The South Gate and Vicus

The Murder House We start the tour outside the fort, to the south, in the vicus. The vicus was a civilian settlement that grew up around the fort in the third century AD after the area between the fort and the vallum stopped being a military zone. The spread of the vicus was also, no doubt, helped by the fact that it was now legal for Roman soldiers to marry. The house we see in front of us is particularly interesting as it was here, in 1934 during its excavation, that two bodies were found buried under the floor. One was a middle aged man, the other a girl in her late teens or early twenties. The house became known as "The Murder House" because the both bodies had been hidden under the floor at the time it was built, and the man still had a knife point sticking in his back


We now come up to an area of the vicus directly below the south gate. On your left are the remains of a tavern. This is where the garrison of the fort could come and play. Next to it (in the centre of the picture) was a shop, and behind it are two houses, one containing a furnace. Between the two houses at the back a coin mould was found for counterfeiting coins of Julia Domna during the period AD194-201 Shopping

The view of the vicus from the gate Looks grim doesn't it! This photograph, showing the view of the vicus and the valley beyond, was taken in mid April 1999 when, during my holidays, I took a trip up to the wall. All the dark or misty pictures were taken then, and I was wearing a T shirt in a temperature of about 4 or 5 degrees. The weather up by the fort is very unpredictable and can change from bright sunny and warm, to cold, wet, and even snow, in a matter of minutes. Our view of the vallum here is obscured by the drop into the valley, but opposite you can just make out farming terraces below the wood.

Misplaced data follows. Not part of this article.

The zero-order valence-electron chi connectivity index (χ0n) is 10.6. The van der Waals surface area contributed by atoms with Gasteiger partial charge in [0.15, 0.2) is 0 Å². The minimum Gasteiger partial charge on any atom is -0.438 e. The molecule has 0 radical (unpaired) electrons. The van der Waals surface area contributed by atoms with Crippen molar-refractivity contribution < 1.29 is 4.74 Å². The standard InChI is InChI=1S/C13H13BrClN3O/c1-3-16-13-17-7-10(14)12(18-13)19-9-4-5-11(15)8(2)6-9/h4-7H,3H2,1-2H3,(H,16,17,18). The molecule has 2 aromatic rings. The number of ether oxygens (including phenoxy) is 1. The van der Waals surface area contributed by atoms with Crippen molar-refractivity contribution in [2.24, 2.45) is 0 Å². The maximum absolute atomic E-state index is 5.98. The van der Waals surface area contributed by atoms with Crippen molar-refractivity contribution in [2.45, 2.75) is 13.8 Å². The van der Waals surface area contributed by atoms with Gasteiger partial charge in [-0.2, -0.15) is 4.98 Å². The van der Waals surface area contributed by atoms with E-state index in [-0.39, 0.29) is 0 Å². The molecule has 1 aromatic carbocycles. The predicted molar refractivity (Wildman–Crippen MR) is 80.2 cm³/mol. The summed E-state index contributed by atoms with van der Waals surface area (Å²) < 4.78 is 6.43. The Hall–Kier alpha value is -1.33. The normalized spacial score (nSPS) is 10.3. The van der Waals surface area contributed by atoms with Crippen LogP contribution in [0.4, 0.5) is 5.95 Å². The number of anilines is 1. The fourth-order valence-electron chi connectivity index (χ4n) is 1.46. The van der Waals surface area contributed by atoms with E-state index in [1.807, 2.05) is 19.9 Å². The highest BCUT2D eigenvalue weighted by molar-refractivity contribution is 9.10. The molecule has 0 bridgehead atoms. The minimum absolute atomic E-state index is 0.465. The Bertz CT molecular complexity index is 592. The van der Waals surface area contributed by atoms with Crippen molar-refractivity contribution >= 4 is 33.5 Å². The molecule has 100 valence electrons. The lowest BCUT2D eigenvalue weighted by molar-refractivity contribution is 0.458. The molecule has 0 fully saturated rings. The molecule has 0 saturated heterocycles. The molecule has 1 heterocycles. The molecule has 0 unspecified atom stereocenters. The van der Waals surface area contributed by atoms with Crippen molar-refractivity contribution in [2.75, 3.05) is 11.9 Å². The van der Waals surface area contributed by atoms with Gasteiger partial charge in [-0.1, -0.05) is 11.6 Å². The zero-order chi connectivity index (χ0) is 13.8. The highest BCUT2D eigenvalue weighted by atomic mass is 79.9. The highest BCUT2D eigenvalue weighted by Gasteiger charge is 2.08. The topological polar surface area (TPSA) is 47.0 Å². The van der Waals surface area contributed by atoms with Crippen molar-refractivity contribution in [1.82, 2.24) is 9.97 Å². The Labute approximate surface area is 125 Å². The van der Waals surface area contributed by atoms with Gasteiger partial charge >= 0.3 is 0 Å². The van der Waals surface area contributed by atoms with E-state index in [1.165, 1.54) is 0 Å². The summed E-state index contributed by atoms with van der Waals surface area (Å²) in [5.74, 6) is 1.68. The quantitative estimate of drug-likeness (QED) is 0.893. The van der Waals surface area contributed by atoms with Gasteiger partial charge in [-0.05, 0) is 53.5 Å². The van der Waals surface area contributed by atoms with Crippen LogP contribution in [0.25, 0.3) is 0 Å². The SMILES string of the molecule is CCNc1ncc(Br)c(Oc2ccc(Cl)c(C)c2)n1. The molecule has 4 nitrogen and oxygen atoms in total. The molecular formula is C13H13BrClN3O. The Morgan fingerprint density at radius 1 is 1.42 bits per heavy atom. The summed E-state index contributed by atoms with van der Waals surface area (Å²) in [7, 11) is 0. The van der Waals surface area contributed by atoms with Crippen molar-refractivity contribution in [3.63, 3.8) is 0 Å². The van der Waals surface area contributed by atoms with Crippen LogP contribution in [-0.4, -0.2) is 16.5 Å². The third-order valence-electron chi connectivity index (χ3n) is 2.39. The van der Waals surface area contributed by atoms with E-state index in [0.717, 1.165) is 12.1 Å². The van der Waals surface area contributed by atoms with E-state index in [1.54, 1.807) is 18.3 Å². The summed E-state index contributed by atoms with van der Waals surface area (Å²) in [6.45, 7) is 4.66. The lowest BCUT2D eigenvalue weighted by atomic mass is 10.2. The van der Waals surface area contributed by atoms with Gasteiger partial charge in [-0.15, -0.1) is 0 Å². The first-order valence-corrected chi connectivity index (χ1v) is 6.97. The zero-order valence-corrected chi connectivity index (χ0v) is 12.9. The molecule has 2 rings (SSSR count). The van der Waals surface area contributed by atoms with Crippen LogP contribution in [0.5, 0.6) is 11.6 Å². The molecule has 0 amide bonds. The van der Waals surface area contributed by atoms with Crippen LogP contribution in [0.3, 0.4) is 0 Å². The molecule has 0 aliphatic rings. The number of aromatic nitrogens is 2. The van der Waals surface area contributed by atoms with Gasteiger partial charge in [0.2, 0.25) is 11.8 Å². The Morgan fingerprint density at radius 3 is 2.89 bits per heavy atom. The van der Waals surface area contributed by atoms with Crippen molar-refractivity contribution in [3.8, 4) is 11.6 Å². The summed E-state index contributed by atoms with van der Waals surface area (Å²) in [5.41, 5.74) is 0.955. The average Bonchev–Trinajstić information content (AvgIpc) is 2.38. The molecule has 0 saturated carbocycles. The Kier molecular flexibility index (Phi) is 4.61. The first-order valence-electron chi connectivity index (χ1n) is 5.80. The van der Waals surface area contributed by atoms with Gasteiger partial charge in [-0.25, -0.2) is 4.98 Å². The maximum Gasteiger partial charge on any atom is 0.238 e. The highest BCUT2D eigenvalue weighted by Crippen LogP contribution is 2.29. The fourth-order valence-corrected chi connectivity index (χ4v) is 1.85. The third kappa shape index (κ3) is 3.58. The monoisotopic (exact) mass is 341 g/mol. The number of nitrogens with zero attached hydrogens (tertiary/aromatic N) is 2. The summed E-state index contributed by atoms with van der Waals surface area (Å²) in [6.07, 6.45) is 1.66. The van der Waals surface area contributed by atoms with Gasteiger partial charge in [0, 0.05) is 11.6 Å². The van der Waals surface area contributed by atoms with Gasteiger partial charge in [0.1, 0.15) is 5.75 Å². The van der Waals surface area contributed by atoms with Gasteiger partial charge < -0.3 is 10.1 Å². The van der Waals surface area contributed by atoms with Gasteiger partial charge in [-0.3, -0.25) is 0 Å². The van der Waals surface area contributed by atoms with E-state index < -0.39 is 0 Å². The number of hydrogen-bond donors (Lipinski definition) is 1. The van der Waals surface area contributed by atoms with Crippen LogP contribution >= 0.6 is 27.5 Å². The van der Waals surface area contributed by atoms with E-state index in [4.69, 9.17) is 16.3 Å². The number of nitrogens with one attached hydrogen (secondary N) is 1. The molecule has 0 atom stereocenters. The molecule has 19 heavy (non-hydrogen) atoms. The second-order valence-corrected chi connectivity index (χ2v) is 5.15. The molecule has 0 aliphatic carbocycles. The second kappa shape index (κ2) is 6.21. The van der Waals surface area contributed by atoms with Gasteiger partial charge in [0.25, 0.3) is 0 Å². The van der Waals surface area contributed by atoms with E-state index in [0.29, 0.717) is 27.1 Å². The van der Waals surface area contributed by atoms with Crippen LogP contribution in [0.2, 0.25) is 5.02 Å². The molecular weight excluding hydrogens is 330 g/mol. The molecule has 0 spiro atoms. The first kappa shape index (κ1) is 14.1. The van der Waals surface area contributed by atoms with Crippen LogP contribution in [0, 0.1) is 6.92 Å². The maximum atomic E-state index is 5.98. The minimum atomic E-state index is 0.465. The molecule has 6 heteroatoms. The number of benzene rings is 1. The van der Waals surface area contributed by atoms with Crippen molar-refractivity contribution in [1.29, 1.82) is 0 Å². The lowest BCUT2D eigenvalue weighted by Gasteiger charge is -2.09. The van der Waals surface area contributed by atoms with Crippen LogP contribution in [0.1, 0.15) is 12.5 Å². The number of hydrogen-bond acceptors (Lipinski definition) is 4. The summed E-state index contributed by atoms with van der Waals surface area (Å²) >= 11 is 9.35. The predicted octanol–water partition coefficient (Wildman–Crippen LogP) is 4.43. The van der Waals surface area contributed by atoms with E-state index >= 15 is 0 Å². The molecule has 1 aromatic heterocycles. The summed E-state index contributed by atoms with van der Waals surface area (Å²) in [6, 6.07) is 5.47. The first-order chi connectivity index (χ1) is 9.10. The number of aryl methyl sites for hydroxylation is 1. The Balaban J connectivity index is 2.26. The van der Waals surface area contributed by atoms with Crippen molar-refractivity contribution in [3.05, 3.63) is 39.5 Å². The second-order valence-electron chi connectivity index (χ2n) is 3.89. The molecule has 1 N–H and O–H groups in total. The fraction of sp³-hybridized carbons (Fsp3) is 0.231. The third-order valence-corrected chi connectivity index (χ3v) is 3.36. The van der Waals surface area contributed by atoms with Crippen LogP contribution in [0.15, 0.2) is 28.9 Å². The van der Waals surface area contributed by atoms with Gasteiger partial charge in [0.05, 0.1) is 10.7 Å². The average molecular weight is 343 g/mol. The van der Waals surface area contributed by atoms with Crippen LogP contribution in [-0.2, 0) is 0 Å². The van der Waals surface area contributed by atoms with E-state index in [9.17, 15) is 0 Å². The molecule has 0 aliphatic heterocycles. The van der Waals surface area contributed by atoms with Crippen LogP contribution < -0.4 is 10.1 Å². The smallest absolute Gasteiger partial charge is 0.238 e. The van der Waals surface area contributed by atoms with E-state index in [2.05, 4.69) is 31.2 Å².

Armed by my knowledge of what the weather could be like, in mid October 1999 I went back to Housesteads. As you can see it was a bright, beautiful, and warm morning, and I ended up carrying a coat and jumper around with me that I just didn't need at all. This photograph shows the wear on the steps of the south gate. This was the right hand of two arches and was later blocked. On the left, and to the rear you can see the central piers that once supported the arched entrances. The south gate of the fort

The view of the south gate from the PraetoriumWe're now inside Vercovicium, looking down from the Praetorium to the south gate. Just behind the gate are the remains of a seventeenth century kiln. When the fort, along with the rest of Hadrian's Wall, lost Imperial funding in AD407, it is probable that most of the population moved out, possibly going to Vindolanda. Little is known of Housesteads after the end of the the Roman occupation. In the sixteenth century the district was renowned as a place inhabited by Reivers, or robbers and brigands. In the eighteenth century the rule of law had again become established, and most sculptures and inscriptions were removed. The fort was excavated during the early nineteenth century, and again, in various stages, throughout this century. It now has the reputation of being the best preserved fort on Hadrian's Wall

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